The World Trade Organisation has dealt the US a significant blow in a key trade battle by ruling that subsidies to its cotton farmers were unfair.
Cotton subsidies are accused of perpetuating poverty
Brazil had complained that US payments kept world cotton prices too low and gave its producers an edge over less developed and less well-funded rivals.
It is the first time that a country's domestic farm subsidies have been challenged and may prompt more cases.
The US has said it will appeal against the decision unless it is changed.
According to Brazil's complaint, the US paid its farmers almost $4bn (£2.2bn) in cotton subsidies between 2001 and 2002 for a crop that was worth $3bn.
Brazil said this led its farmers to lose sales worth $600m in that period because US farmers could sell cotton at less than cost price.
Trade, and especially subsidies and import tariffs, has been in the spotlight during past years as a global economic slowdown led to job losses and prompted calls for greater protection of domestic industries.
WTO talks in Cancun, Mexico, collapsed in 2003 amid allegations from all sides of intransigence and unrealistic demands.
The US more recently became embroiled in a spat with the European Union and Asia over steel tariffs, and it has also accused China of keeping its currency weak to boost exports.
Trade also has become one of the platforms on which the upcoming US election looks set to be fought.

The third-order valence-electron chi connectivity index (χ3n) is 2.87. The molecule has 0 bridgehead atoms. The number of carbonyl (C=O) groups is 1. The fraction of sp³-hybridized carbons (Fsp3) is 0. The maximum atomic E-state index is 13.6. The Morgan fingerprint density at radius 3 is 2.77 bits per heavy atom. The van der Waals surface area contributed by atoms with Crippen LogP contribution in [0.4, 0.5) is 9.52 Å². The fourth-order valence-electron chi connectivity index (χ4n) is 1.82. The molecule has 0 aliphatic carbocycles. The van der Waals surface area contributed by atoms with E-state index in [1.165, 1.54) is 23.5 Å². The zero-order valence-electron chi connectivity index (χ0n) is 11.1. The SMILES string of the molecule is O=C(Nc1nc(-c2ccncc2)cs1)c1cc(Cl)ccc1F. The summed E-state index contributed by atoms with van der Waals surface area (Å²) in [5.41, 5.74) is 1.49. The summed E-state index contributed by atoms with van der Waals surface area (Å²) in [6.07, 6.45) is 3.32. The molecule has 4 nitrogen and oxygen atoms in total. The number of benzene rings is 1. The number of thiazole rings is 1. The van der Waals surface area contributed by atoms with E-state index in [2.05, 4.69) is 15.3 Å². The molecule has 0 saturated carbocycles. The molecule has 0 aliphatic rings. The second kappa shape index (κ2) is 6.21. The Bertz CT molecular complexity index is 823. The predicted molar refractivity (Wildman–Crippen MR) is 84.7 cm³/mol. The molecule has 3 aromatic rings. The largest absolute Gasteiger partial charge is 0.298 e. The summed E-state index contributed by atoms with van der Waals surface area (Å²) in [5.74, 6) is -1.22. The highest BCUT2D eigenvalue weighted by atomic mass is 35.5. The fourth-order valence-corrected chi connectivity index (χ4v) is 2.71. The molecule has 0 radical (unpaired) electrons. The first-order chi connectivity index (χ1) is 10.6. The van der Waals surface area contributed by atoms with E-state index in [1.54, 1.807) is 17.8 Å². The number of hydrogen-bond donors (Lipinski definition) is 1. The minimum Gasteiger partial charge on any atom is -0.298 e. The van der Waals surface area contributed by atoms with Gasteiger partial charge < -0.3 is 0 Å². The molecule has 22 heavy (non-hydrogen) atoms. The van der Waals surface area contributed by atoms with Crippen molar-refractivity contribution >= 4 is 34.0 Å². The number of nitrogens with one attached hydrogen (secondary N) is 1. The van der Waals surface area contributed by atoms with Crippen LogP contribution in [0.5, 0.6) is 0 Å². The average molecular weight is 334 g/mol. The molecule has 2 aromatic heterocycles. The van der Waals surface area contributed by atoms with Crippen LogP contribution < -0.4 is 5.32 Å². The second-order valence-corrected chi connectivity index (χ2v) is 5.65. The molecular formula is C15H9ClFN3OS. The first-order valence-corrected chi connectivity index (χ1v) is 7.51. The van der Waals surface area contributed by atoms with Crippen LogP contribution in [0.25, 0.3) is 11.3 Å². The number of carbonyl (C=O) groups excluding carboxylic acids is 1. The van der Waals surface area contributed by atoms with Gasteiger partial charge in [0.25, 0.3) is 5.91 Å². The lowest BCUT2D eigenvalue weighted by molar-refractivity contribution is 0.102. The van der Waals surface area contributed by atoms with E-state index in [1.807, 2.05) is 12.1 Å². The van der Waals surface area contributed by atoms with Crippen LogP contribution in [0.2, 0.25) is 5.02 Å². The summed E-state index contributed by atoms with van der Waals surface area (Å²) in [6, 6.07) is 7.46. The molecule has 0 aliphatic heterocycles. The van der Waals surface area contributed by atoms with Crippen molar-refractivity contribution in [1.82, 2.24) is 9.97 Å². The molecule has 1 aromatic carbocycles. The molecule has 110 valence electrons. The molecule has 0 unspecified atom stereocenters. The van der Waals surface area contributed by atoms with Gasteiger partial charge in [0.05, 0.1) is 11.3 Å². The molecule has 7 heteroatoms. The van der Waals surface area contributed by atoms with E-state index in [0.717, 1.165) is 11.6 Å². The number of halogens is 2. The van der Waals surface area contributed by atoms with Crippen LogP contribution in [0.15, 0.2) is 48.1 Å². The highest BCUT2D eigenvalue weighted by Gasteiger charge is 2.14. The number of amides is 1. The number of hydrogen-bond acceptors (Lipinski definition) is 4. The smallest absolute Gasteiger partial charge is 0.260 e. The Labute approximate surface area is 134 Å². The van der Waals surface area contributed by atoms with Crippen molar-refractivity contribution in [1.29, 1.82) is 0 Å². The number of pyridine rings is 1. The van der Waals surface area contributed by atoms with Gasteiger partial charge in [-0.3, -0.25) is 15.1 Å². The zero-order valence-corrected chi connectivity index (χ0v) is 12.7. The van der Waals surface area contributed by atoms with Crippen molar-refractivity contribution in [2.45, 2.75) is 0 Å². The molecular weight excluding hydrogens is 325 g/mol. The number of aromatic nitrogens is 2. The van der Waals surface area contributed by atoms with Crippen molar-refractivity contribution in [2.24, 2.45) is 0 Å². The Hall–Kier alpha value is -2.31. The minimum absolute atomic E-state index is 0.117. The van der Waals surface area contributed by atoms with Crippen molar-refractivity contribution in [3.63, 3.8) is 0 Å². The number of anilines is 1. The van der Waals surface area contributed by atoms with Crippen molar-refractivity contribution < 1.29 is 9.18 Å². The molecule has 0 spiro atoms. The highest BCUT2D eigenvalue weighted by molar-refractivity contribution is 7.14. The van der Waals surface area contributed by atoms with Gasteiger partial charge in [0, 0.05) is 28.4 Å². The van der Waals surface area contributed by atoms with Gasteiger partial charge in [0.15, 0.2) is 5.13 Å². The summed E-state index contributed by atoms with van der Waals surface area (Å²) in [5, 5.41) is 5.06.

Democrat challenger John Kerry said on Monday that the US should be more aggressive in filing unfair trade cases at the WTO.
Brazil's top negotiator at the WTO, however, said that Tuesday's ruling over cotton could lead to a rebalancing of global trade, with poorer countries getting a better deal.
For some campaigners there is no room for negotiation
"The WTO agreed with a substantial part of Brazil's arguments," Clodoaldo Hugueney explained.
This WTO panel "is going to show how important it is that you really change this policy of developed nations," he added.
Roberto Azevedo, a legal adviser to Brazil's foreign ministry, was more forthright saying that "this is a war that must continue".
The US, however, stands by its policy and said it has "serious concerns with aspects of the panel's report".
The subsidies, it says, are within WTO limits. It has until 10 May to appeal against the decision.